I think any CS/Electronics student should actually be interested in what they are learning, and so should actually be tinkering with actual electronics. How to work with an oscilloscope should be a part of their basic toolset.

But it seems to me that how these courses are taught here makes CS | Electronics two quite distinct subjects, which they are absolutely not. They are complimentary, or symbiotic or whatever. ‘Computer engineers’ develop systems, and to do that you need to know stuff from several fields.

In older days, if you were a ‘computer and electronics engineer’(or just someone who does that kind of stuff), you would know exactly what you have in your computer or any elecronics device you have. Even if you werent, you would have access to its schematics and datasheets probably(possibly in print). This was probably because:

  • The computers then were simpler
  • Manufacturers didnt really try to hide what was inside their devices or prevent any modifications

Take most consumer device nowadays; not only do the manufacturers put a restriction on how you can use their device(an example would be of Sony suing hacker over ps3 jailbreak ), they hide any information related to the devices which would help users to know much about the device’s innards or use them in ways not intended by the manufacturer. Which is not fair, since this restricts people’s freedom, they cannot even do things they want with things that they own.

Adafruit, spirit of oneupmanship, show and tell.etc.

incomplete blogpost - missing middle section.

This maker revolution seems to have started with arduino, with it as its poster child. Arduino is an 8-bit AVR based microcontroller developed by arduino development team, they created it for non technically inclned students to get started with building interactive stuff fast. They released all schematics, and sources to people. It has now become probably the most popular microcontroller platform for beginners. Many derivative boards, or boards which aim to provide a simplified envoronment have come up since.

Although don’t think that this is the best in terms of price, or performance, or features. Its great to get started with it, but you not not be satisfied with only an 8-bit cotroller which gives you a kind of black box environmnet. You would possibly never need to even read the atmega datasheet to use much of the functionality of the AVR since most things have user/arduino made libraries available. Nor should you be contnt with it, since there awaits a whole lot of different architectures out there, ARMs from many manufacturers, PIC8/16/32, to strange multicore ones. Look a this for some help hackaday article, there’s a part 2 too, find it yourself. As an example, if you use an arm, say from ST, you will have a lots of peripherals in the chip, and to use them, you will probably get libraries and example code. It is always convenient to be working on linux when developing systems stuff since you have all the tools you will be needing, free GNU toolchains, tools needed to build stuff(like make, autotools etc). You will learn a lot about how a C langauege works. How does the first instruction get executed? When does main get called? Is main anything special? How do stack and heap work? You will at some point want to be able to include the c standard library. How do you do that on an embedded system with no standard input/outputs? This is some stuff I could recall. You will be reading a lot of others code because there probably will be no other shortcut.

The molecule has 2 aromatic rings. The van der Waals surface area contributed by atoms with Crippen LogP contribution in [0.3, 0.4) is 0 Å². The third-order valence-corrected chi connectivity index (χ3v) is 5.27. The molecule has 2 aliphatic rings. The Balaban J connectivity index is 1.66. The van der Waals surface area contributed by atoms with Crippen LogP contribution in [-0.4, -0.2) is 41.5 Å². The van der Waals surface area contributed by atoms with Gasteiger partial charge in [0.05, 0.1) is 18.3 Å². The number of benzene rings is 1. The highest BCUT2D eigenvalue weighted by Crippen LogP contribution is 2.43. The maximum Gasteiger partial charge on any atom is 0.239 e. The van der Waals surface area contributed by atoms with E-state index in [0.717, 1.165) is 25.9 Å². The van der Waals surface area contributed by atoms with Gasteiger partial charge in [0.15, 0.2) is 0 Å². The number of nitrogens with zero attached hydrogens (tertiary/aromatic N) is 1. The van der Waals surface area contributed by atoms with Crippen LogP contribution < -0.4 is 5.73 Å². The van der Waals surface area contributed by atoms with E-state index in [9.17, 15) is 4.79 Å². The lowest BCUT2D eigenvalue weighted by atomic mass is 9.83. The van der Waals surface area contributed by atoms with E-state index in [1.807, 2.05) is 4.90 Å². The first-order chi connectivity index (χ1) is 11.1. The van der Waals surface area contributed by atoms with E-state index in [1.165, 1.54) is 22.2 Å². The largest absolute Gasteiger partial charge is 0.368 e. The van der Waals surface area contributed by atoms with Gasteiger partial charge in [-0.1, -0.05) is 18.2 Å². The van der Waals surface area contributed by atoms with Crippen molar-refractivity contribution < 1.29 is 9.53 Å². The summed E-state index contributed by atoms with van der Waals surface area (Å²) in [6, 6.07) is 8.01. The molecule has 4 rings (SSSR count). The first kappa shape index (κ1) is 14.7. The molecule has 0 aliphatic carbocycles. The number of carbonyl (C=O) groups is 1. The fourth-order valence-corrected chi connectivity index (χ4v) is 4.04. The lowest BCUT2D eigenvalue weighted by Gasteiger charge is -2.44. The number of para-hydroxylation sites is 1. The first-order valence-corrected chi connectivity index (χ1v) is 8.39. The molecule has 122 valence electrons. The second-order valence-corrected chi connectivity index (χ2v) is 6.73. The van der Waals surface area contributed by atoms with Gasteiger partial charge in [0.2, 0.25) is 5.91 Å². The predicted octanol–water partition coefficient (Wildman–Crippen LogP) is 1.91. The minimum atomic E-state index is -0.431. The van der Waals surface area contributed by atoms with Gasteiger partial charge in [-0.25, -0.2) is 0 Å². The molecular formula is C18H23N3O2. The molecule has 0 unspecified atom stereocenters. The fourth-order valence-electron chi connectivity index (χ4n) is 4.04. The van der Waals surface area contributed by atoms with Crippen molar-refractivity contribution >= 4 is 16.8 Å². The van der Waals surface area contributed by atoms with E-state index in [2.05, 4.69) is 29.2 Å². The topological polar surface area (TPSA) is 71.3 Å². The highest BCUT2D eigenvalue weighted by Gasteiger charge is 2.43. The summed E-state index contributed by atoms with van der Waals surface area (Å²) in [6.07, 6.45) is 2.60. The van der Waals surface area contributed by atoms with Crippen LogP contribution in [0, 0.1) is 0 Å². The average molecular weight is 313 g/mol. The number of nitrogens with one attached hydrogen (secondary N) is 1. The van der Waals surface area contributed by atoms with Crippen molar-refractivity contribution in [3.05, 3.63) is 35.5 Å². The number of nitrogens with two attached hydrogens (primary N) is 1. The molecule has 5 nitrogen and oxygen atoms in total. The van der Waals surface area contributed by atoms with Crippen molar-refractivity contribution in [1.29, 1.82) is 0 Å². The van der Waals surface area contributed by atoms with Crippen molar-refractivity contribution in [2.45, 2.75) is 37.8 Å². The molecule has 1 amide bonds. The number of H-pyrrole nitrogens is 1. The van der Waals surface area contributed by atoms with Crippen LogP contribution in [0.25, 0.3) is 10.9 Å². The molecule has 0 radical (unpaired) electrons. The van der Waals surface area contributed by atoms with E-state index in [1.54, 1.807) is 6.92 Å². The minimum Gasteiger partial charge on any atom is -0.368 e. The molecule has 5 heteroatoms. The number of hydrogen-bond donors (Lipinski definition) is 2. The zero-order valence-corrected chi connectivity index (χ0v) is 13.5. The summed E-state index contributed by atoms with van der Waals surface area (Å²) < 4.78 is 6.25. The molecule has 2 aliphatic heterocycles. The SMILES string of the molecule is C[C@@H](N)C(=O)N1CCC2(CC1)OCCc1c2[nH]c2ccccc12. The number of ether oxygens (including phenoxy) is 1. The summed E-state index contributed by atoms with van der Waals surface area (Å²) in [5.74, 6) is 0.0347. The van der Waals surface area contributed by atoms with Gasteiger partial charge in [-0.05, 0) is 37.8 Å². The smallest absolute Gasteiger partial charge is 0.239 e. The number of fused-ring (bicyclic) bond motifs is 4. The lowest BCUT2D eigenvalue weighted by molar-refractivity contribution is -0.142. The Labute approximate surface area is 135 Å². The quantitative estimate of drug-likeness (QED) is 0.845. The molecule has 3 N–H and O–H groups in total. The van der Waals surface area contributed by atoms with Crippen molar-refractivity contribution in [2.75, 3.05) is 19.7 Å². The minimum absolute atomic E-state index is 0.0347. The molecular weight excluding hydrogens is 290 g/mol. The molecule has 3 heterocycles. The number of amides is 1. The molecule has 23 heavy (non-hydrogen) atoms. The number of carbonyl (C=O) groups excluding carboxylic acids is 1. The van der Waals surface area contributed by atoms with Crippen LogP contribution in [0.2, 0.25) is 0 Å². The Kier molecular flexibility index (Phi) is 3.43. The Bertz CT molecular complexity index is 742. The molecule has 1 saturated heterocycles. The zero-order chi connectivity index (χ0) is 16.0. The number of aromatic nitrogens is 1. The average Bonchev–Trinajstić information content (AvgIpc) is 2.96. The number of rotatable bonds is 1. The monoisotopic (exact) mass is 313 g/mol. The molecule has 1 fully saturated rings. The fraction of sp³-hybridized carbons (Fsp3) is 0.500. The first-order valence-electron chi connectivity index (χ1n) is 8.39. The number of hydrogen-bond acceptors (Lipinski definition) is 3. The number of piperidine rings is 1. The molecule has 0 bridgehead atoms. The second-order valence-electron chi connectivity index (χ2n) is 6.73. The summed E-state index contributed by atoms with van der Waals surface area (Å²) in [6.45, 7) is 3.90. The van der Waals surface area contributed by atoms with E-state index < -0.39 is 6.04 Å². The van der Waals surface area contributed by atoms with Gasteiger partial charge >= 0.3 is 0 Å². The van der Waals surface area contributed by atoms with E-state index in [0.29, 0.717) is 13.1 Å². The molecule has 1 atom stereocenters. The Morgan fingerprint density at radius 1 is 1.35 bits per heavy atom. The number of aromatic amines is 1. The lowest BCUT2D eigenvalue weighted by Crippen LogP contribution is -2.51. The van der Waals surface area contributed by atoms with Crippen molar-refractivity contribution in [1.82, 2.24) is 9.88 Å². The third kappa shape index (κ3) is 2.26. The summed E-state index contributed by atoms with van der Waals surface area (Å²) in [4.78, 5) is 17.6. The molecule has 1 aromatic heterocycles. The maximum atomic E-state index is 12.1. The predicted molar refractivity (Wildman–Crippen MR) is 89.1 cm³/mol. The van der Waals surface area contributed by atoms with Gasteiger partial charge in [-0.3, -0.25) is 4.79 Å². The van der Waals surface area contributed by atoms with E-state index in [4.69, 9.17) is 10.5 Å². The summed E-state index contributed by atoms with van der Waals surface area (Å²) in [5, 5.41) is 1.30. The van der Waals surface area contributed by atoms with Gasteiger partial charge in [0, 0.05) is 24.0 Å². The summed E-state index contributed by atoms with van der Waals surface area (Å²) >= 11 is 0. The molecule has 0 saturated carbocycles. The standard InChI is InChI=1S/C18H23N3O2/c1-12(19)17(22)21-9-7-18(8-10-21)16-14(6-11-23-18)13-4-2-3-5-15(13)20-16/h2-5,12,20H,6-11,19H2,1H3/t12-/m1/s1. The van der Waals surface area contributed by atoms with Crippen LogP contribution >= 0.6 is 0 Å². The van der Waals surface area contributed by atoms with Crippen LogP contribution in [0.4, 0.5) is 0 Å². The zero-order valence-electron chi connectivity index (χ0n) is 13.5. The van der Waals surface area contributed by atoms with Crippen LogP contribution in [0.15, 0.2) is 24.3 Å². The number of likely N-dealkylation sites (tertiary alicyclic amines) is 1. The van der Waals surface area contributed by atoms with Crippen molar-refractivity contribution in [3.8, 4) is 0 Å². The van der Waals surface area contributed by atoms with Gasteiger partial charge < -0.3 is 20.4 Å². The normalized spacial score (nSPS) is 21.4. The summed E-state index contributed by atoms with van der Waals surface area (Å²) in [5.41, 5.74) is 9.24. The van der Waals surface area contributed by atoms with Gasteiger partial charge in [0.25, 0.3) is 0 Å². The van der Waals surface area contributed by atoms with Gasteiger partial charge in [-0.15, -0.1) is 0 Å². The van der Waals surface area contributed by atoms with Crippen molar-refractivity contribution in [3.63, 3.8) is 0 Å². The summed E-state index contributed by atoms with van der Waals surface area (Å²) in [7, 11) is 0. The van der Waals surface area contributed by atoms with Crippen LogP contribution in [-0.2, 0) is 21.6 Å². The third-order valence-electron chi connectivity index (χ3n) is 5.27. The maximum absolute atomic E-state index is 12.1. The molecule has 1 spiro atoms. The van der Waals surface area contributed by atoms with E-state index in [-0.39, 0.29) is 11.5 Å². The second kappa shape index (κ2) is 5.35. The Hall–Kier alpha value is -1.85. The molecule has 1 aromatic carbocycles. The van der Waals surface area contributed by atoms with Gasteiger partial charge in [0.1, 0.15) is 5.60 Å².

When you are finished with working with just plain barebones code, you can look into running an RTOS on your board, embedded RTOS are usually pretty compact and so also very readable, and you can see how the basicoperating systems constructs have been written. If you have something capable of running linux, then it is a great learning experience just getting it to boot. You will probably not be able to able to wrap your head around how linux code is arranged, where what is located, how do I change something, add a new driver, etc., but you can always follow the steps first to get an overview. Read a primer on how the kernel compilation system is worked, how the codebase is arranged. At this point, you will probably need to be comfortable with Git, because you will most likely be needing it; more likely to keep track of other people’s work than your own.

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13 September 2012